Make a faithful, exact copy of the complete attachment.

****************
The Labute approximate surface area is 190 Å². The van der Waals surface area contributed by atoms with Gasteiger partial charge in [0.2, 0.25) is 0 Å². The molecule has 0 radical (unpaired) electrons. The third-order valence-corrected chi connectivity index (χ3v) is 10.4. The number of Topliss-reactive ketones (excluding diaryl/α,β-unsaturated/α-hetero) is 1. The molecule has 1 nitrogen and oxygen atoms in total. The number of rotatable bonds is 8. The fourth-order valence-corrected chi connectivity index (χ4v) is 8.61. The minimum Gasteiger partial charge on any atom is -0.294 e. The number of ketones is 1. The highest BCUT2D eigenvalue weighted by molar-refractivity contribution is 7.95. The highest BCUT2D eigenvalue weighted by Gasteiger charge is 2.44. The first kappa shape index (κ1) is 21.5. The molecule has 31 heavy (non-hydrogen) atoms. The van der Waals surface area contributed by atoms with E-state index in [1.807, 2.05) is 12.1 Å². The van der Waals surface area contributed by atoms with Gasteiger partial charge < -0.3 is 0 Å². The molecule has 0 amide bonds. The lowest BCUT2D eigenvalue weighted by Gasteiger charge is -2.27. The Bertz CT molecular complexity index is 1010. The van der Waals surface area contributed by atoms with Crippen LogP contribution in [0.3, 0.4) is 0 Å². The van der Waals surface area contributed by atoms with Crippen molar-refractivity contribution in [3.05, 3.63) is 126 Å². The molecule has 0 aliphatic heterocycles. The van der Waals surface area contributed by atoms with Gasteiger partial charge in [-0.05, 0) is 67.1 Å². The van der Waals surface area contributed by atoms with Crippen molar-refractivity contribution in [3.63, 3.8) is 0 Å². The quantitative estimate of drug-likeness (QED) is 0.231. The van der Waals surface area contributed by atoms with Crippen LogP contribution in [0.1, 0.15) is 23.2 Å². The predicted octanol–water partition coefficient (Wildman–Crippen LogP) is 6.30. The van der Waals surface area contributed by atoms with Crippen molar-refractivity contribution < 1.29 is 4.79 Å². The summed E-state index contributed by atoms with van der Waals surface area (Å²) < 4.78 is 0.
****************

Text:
The Labute approximate surface area is 190 Å². The van der Waals surface area contributed by atoms with Gasteiger partial charge in [0.2, 0.25) is 0 Å². The molecule has 0 radical (unpaired) electrons. The third-order valence-corrected chi connectivity index (χ3v) is 10.4. The number of Topliss-reactive ketones (excluding diaryl/α,β-unsaturated/α-hetero) is 1. The molecule has 1 nitrogen and oxygen atoms in total. The number of rotatable bonds is 8. The fourth-order valence-corrected chi connectivity index (χ4v) is 8.61. The minimum Gasteiger partial charge on any atom is -0.294 e. The number of ketones is 1. The highest BCUT2D eigenvalue weighted by molar-refractivity contribution is 7.95. The highest BCUT2D eigenvalue weighted by Gasteiger charge is 2.44. The first kappa shape index (κ1) is 21.5. The molecule has 31 heavy (non-hydrogen) atoms. The van der Waals surface area contributed by atoms with E-state index in [1.807, 2.05) is 12.1 Å². The van der Waals surface area contributed by atoms with Gasteiger partial charge < -0.3 is 0 Å². The molecule has 0 amide bonds. The lowest BCUT2D eigenvalue weighted by Gasteiger charge is -2.27. The Bertz CT molecular complexity index is 1010. The van der Waals surface area contributed by atoms with Crippen LogP contribution in [0.3, 0.4) is 0 Å². The van der Waals surface area contributed by atoms with Crippen molar-refractivity contribution in [3.05, 3.63) is 126 Å². The molecule has 0 aliphatic heterocycles. The van der Waals surface area contributed by atoms with Gasteiger partial charge in [-0.05, 0) is 67.1 Å². The van der Waals surface area contributed by atoms with Crippen molar-refractivity contribution in [3.63, 3.8) is 0 Å². The quantitative estimate of drug-likeness (QED) is 0.231. The van der Waals surface area contributed by atoms with Crippen LogP contribution in [0.1, 0.15) is 23.2 Å². The predicted octanol–water partition coefficient (Wildman–Crippen LogP) is 6.30. The van der Waals surface area contributed by atoms with Crippen molar-refractivity contribution < 1.29 is 4.79 Å². The summed E-state index contributed by atoms with van der Waals surface area (Å²) < 4.78 is 0.